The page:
Successfully reported this slideshow.
We use your LinkedIn profile and activity data to personalize ads and to show you more relevant ads. You can change your ad preferences anytime.

What Essentials Should You Keep In Your Car?


Published on

We spend a lot of time in our car. Odds are in your lifetime you will be in an accident. Are you prepared? What if your car breaks down? What if you get lost? What are the things you need to always have in your car?

Published in: Education
  • Login to see the comments

  • Be the first to like this

What Essentials Should You Keep In Your Car?

  1. 1. The Average American Spends 101 Minutes a Day In Our Car. What Should We Have To Be Properly Prepared?
  2. 2. Over the course of our lifetime, we will average 3 to 4 accidents; most will not be fatal. Besides accidents, we will all experience breakdowns, flat tires, detours, getting lost, running out of gas, having to help another motorist, etc. Why?
  3. 3. Combine how much time we spend in our car, with the odds of something going wrong, and it makes sense that we be prepared for potential problems. Why?
  4. 4. Buy a pre-packaged Roadside Emergency Kit. (click on image for link) The Simplest Way?
  5. 5. 10' Jumper Cables Tow Rope with 10,000 lbs capacity Reflective Safety vest 100% cotton gloves multi use 4" wrench reinforced wire connectors replacement fuses electrical tape First Aid Kit with plasters, gauze, antiseptic cleaning wipes, adhesive tape, non adhesive sterile pad, cotton swabs plastic cable ties safety whistle compass 8pc Hex Wrench LED squeeze rechargeable flashlight, no batteries needed electric current detector needle nose pliers aluminum foil blanket rain poncho polyester carry bag with reflective warning triangle That Kit Contains
  6. 6. Even with that kit (or making sure you have all items on that list), there are some other things you should always have. But— Drivers license. Registration. Proof of Insurance. Insurance company contact number. Water. Cell phone charger cable. Extra bulbs for turn, brake and backup lights. Work gloves.
  7. 7. The following slides provide an extensive list of items where you can build your own kit and also items you could have beyond those in the previous kit. How much or how little you want to carry depends on space and your personal preferences. You can go light or you can Cool Gus Jeep mode or you can go Mad Max mode. Additional Items
  9. 9. Remember, unlike in Walking Dead, gas goes bad. There are no hard and fast rules on time (use 6 months for gas, a year with Stabil added). I add Stabil whenever I fill up my spare gas cans and I rotate them every three months. I always top off when I reach half a tank. Gas with a lower level of Ethanol lasts longer. Extra Gas
  10. 10. Put it in any spare gas cans. Also helps winterize things such as lawn mowers if you don’t completely drain the gas. STA-BIL Fuel Stabilizer
  11. 11. I have a four gallon Rotopax gas container on my rear, spare tire. Rotopax comes in gas, diesel, water, and equipment carrier. They are stackable and also lock to each other. Below is a four gallon gas container. Click on image for link. RotoPax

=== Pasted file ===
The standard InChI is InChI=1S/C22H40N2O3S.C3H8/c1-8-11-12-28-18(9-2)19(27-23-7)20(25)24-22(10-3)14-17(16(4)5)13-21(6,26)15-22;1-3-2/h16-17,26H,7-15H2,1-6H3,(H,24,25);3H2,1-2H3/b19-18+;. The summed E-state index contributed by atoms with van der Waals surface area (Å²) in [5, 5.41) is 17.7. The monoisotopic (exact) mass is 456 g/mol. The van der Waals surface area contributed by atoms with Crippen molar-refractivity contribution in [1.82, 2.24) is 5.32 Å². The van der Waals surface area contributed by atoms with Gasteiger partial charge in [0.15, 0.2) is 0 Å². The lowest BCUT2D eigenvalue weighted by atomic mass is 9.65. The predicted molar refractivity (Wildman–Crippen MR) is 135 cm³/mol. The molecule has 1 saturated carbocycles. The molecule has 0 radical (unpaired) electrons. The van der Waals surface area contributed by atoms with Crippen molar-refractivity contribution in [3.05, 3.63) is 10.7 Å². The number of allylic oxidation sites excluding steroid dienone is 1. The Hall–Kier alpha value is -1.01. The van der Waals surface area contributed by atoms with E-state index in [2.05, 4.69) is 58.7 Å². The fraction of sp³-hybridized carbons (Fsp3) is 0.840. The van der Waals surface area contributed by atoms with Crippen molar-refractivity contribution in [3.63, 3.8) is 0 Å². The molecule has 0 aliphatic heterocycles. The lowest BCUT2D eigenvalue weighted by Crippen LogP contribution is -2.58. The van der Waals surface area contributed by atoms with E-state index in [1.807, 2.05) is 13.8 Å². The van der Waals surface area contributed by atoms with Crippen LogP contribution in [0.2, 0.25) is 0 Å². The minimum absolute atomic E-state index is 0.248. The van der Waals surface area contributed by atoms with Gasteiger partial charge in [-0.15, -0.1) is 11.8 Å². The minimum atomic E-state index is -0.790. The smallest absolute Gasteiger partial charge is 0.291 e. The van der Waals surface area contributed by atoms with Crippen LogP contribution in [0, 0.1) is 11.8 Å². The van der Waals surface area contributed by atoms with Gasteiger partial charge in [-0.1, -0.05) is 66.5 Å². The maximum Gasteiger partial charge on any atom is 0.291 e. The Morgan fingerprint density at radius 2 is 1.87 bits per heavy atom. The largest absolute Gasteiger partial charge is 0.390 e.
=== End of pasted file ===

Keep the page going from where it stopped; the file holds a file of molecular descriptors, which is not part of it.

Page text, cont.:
12. 12. Click on images for links RotoPax Rotopax 1.75 Gallon Water Rotopax 1.75 Gallon Gas Rotopax 2 Gallon Equipment holder
  13. 13. RotoPax On the side of my spare tire I have a 2 gallon Rotopax gas can. e passenger side in front of the Jeep door is a 1 gallon Rotopax ga When I head out Jeeping, I add a 4 gallon Rotopax to the back of my spare tire. On top of my Jeep on the rack I have a 1.75 gallon water Rotopax and 2 two gallon equipment Rotopax. The equipment Rotopax contain an array of survival items including emergency rations, snares, poncho, etc.
  14. 14. RotoPax Remember that gas expands and contract with the temperature. tainers flat. You need to release pressure as the temperature changes and You can see the two gas containers on my spare tire carrier.
  15. 15. At the very least, carry some water inside your car. I recommend a case of bottled water in the trunk. Remember, what you have in your car is also at your work and your home and your school, wherever you drive and park, so it’s part of your overall emergency supply. A rule of thumb in an emergency: a case of water can supply a person for three days. Be very careful though— do not have loose water bottles rolling around on the floor. One could stuck under the brake or gas pedal. Water
  16. 16. I carry water in an MSR Dromeday Water Reservoir inside the Jeep— often that ends up being for the dogs in their water bowl after a hike or run. I also carry a couple of bottles of Gatorade in the rear cup holder. I have Datrex Emergency Survival Water Pouches stashed in various places. They last a long time and you don’t have to keep worrying about replenishing them. Water
  17. 17. •I have the filter on the left inside my Jeep. •The one on the right is gravity fed. Water
  18. 18. I recommend keeping a basic Grab-n-Go Bag in your trunk or storage area. It contains a number of basics that you will find useful if you break down. Since you are almost always where you car is, your bag is always with you. Below is the one I bought my son to keep in his car. Grab-n-Go Bag